It is important be cognizant of this, especially during the time of Advent when we are reminded that Our Lord came in flesh and blood to redeem flesh and blood! Our Advent readings keep reminding us that He is concerned with our physical as well as spiritual wellbeing, and in these particular readings the two seem to be related. When I read Wednesday's readings this is the line that zapped me like lightening and then stood fixed in my mind for several days:
I do not want to send them away hungry, or they may collapse on the way. - Matthew 15:32
I was powerfully reminded of my gratitude for the Eucharist: a physical substance which appears to be bread but which really contains the body, blood, soul and divinity (!) of Jesus Christ, the second person of the Most Holy Trinity! When I read that line I felt as though Jesus was speaking to the peoples' spiritual welfare more than their physical, although he had already healed many and demonstrated his concern for their physical needs. Recall these words spoken during the preparation of the gifts at Mass:
"Blessed are you, Lord God of all creation, for through your goodness we have received the bread we offer you: fruit of the earth and work of human hands, it will become for us the bread of life"The Eucharist begins as a lowly physical morsel but at the words of consecration its substance transcends the mere physical and becomes a composite of physical and spiritual wrapped up in one.
This Advent I am determined to do my best to live with integrity. I need to understand the reasons for the different postures and gestures at Mass, and do them deliberately. My actions should mirror my beliefs. For me a this time this also involves veiling and dressing up for Mass even though there are no real rules regarding either. They speak to my heart and help me recall to mind the spiritual truths for which I converted. The veil for me is another gesture, like any other I would do at Mass. It speaks as loudly as the statues, candles, genuflection, sign of the cross, holy water, medals and stained glass. It helps me become the reverent "living stone" that I am meant to be.
|Totally didn't mean to look like St. Faustina...|
This is what I wore yesterday to Mass. It was beautiful and comfortable for awhile, but I ended up having to adjust it a bunch of times during Mass and I found myself getting too warm. My Lillian also grabbed it at one point and ripped a bunch of hair out of it. Definitely not where I want my focus to be!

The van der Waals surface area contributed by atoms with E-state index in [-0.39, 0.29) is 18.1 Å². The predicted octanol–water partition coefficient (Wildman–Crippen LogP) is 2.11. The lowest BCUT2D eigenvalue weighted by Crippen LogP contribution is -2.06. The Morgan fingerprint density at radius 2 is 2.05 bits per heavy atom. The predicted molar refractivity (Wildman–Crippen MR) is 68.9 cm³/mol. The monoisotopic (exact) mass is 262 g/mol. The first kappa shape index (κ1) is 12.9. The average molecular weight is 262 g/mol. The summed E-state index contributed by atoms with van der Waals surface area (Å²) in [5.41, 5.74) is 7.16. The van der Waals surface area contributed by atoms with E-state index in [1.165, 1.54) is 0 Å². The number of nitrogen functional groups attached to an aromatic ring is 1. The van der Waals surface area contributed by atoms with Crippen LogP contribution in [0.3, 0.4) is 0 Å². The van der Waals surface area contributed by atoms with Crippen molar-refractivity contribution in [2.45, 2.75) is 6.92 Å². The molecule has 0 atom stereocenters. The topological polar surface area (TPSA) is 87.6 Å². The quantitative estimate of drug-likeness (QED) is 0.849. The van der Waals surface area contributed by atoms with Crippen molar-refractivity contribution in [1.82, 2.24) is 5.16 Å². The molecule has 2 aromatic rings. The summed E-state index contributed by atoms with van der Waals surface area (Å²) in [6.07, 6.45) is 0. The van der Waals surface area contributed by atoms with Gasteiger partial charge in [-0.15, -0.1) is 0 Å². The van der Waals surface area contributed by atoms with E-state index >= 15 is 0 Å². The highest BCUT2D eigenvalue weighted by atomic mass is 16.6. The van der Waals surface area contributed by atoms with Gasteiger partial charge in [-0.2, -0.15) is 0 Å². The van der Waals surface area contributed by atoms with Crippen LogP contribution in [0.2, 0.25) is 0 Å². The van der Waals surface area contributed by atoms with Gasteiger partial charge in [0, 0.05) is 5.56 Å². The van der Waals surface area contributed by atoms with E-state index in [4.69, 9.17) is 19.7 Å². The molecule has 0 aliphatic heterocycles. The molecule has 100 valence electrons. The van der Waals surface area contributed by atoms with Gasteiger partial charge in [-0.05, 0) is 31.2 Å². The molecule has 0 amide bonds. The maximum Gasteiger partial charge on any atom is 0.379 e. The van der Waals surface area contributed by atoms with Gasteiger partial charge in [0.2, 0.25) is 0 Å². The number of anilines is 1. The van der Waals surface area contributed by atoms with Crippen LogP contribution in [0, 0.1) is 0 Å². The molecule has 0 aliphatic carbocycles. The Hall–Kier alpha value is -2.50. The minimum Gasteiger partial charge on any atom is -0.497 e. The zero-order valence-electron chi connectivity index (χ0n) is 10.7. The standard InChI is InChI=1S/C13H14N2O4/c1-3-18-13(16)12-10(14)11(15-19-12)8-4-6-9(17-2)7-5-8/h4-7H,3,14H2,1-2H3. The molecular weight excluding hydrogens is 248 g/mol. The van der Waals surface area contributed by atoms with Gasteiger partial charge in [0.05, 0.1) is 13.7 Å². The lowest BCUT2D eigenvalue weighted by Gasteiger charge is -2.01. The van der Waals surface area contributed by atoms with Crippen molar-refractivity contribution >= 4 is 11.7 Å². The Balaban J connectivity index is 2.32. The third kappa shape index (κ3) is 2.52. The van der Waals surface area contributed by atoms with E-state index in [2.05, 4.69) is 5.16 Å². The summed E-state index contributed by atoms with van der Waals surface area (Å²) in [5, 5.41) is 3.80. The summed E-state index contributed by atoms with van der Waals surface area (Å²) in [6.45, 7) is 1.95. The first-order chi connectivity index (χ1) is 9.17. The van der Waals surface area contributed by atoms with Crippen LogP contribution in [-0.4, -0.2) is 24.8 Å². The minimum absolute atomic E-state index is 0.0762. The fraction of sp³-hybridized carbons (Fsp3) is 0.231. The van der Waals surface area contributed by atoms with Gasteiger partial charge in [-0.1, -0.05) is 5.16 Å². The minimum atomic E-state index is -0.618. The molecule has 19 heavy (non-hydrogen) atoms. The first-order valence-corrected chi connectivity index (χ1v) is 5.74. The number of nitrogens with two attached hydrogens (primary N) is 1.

I ordered an eternity veil off Etsy and it came in the mail, but I think I will have to modify it a little bit before I wear it. To me it seems like too much fabric and it hangs down too low. Lilian sits on my hip at Mass every time I stand up, and I think that veil would get in the way and become a distraction as it is now. It's so beautiful, though. I'm afraid I'll be too conspicuous when I wear it. I'm shaking in my boots a little at the thought. Really! It may make its debut at midnight Mass on Christmas Eve when the baby won't be with me.
I sort of think I might be a snood lady. I really like this one, and if I had the money I would definitely buy it! Love the color and lace.
Today I *tried* to go to Mass at the Basilica of the National Shrine of the Little Flower in San Antonio. Let me tell you, the baby was fussy in the car so I should have known it was a bad idea. I had never been there before, but it's been on my list for a long time because St. Therese is my confirmation saint. I made it in just before the Penitential Act, shuffling in from the cold drizzle. I pulled out every mommy trick that I had to keep my little one quiet, but ultimately we had to leave before communion. I had tears in my eyes as I left. I felt ashamed and rejected and so alone. Reflecting on this in the car I ultimately had to take my own advice (God does not owe me an smooth Mass experience or communion, even!) and derive some good out of the situation. The good was that I got to see the inside of a gorgeous church, discovered the location for next time, passed by a discalced Carmelite monastery that I didn't know existed, spotted some nuns, and spied a few other ladies in veils. I also discovered another veiling option that worked surprisingly well!
ravelry link) that I knit from lace-weight wool in 2010. The pic is from then, but the shawl is not so stretched out now (it needs to be re-blocked). This shawl actually stayed on my head really well because it is not made from a slippery material. The wool is a little bit grippy.
Anyway, I highly recommend that option for all you knitty ladies. Shawls really aren't as difficult as they look...I had a lot of problems with that particular pattern at the time, but it was all the pattern's fault. ;)